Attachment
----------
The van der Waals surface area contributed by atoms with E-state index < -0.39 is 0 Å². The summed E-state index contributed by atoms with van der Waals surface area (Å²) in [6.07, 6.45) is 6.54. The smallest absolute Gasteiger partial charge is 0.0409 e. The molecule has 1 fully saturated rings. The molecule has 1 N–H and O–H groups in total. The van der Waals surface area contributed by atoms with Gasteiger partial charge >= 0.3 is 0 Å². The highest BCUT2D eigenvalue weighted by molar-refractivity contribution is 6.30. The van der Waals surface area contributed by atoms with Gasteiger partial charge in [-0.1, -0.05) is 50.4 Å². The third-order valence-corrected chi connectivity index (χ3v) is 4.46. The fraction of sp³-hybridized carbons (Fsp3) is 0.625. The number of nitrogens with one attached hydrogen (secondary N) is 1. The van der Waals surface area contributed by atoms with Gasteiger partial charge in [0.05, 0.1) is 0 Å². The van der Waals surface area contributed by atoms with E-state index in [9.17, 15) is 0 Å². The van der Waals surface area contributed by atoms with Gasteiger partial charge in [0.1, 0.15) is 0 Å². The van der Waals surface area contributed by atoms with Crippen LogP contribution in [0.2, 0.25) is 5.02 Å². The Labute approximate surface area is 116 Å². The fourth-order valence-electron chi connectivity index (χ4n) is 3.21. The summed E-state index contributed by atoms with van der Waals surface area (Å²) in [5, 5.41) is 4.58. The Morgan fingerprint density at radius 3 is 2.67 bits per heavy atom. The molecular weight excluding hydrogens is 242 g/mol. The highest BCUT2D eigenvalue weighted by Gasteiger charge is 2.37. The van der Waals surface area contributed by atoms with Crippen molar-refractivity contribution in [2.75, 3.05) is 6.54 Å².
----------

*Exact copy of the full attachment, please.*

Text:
The van der Waals surface area contributed by atoms with E-state index < -0.39 is 0 Å². The summed E-state index contributed by atoms with van der Waals surface area (Å²) in [6.07, 6.45) is 6.54. The smallest absolute Gasteiger partial charge is 0.0409 e. The molecule has 1 fully saturated rings. The molecule has 1 N–H and O–H groups in total. The van der Waals surface area contributed by atoms with Gasteiger partial charge >= 0.3 is 0 Å². The highest BCUT2D eigenvalue weighted by molar-refractivity contribution is 6.30. The van der Waals surface area contributed by atoms with Gasteiger partial charge in [-0.1, -0.05) is 50.4 Å². The third-order valence-corrected chi connectivity index (χ3v) is 4.46. The fraction of sp³-hybridized carbons (Fsp3) is 0.625. The number of nitrogens with one attached hydrogen (secondary N) is 1. The van der Waals surface area contributed by atoms with Gasteiger partial charge in [0.05, 0.1) is 0 Å². The van der Waals surface area contributed by atoms with E-state index in [9.17, 15) is 0 Å². The van der Waals surface area contributed by atoms with Gasteiger partial charge in [0.1, 0.15) is 0 Å². The van der Waals surface area contributed by atoms with Crippen LogP contribution in [0.2, 0.25) is 5.02 Å². The Labute approximate surface area is 116 Å². The fourth-order valence-electron chi connectivity index (χ4n) is 3.21. The summed E-state index contributed by atoms with van der Waals surface area (Å²) in [5, 5.41) is 4.58. The Morgan fingerprint density at radius 3 is 2.67 bits per heavy atom. The molecular weight excluding hydrogens is 242 g/mol. The highest BCUT2D eigenvalue weighted by Gasteiger charge is 2.37. The van der Waals surface area contributed by atoms with Crippen molar-refractivity contribution in [2.75, 3.05) is 6.54 Å².